Stack Builders News

A collection of thoughts and notes by our team

Justin Leitgeb

Common Rails Testing Mistakes

As developers, we agree that we want to spend our time developing features that deliver value to our projects. Testing should be a tool that helps us to focus on the features that matter, while giving us the confidence to do important things like refactoring existing code. They should help us to focus on essential complexity in the problems that we're trying to solve rather than being another obstacle that we have to overcome in order to complete our task.

I've seen a number of cases, however, where novices in particular get caught up in sporadically failing tests or teams get dragged down by slow test suites. Below I've tried to identify some of the most common mistakes I've seen in Rails test suites, along with best practices and solutions to common errors.

Creating ActiveRecord objects when building would suffice

In most Rails applications, much of our time testing is spent writing and running model tests. Following the traditional model of "skinny controller, fat model," this makes sense. What many people don't realize until their test suites start taking more than 10 minutes to run is the cost of persisting these records.

Writing to ACID-compliant databases is an expensive thing to do. This isn't the fault of the database implementations, it's because they care about not losing your data. The down-side of this is that your tests will start to drag if you always create persisted instances of your objects whenever you have to test a method. Instead, just instantiate a model with the attributes you need, and save the record only when absolutely necessary. If you're using FactoryGirl, this means using instead of Factory.create whenever possible.

If you're reading a code base or a test, and see a place where a record is being persisted, do yourself and your team a favor and replace it with a test on a non-persisted object.

Creating Persisted ActiveRecord objects in a loop

Following on the above point about minimizing writes to the database in your tests, if you find yourself writing a loop to create 30 records in the database, or even a few, stop. Think about how you can test your function with a couple of mock or stub objects instead.

In the past two years, I've spent some amount of time on the first day after January 1st fixing tests that depended on the year. In many large applications where a mixture of experienced and senior developers are working on code, chances are, someone will forget that time has an effect on the tests that you write. It's your responsibility when writing tests to make sure that they're not going to break due to something external changing. If you're not thinking about how time may affect your tests, start now. TimeCop is a useful gem for stubbing out time in your application where necessary.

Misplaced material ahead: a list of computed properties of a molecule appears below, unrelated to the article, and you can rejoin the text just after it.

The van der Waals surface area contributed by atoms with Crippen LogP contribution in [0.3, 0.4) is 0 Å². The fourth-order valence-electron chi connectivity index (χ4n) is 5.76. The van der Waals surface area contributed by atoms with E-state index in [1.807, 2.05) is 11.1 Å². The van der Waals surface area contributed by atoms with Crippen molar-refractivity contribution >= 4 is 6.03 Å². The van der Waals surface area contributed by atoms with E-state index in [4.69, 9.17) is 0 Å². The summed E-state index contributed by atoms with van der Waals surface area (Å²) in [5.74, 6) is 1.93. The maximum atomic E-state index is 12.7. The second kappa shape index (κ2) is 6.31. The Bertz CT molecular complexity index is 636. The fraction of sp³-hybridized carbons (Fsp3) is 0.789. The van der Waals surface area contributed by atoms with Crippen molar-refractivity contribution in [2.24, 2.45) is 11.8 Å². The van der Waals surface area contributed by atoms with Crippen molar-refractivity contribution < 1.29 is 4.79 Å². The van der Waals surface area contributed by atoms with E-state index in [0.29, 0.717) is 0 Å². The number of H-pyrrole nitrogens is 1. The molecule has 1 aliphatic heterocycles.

A more insidious manifestation of this problem is the following:

user_a = Factory.create(:user)
user_b = Factory.create(:user)
User.all(order: 'created_at').should == [user_a, user_b]

Although this seems like it should work, the created_at timestamp is recorded with precision only to the second. Since you can probably persist many records per second on your machine, the two users likely have the same created_at timestamp, and you've just written code that contains a strange sort of time dependency which will cause sporadic failure.

See the section below, "Depending on an order that isn't guaranteed," for more common order-related issues

Forgetting to prepare or migrate the database

This is a common beginner mistake in testing, and it even occasionally throws off people who have been running tests for a while. You'll waste less time if you understand the way that tests interact with the database schema.First, when you run rake, rspec will run the db:test:prepare task. This loads the current database from the schema.rb file. If you run a single spec example without running the full test suite with rake, your test schema won't necessarily be in sync with what you expect, and you'll get weird failures. Make sure you run rake db:test:prepare before you run rspec on a single file. Also, if you just created a migration, but haven't run the migrations yet, don't expect those changes to be visible to your test. You have to migrate first, then rake db:test:prepare before you see those schema changes in your tests.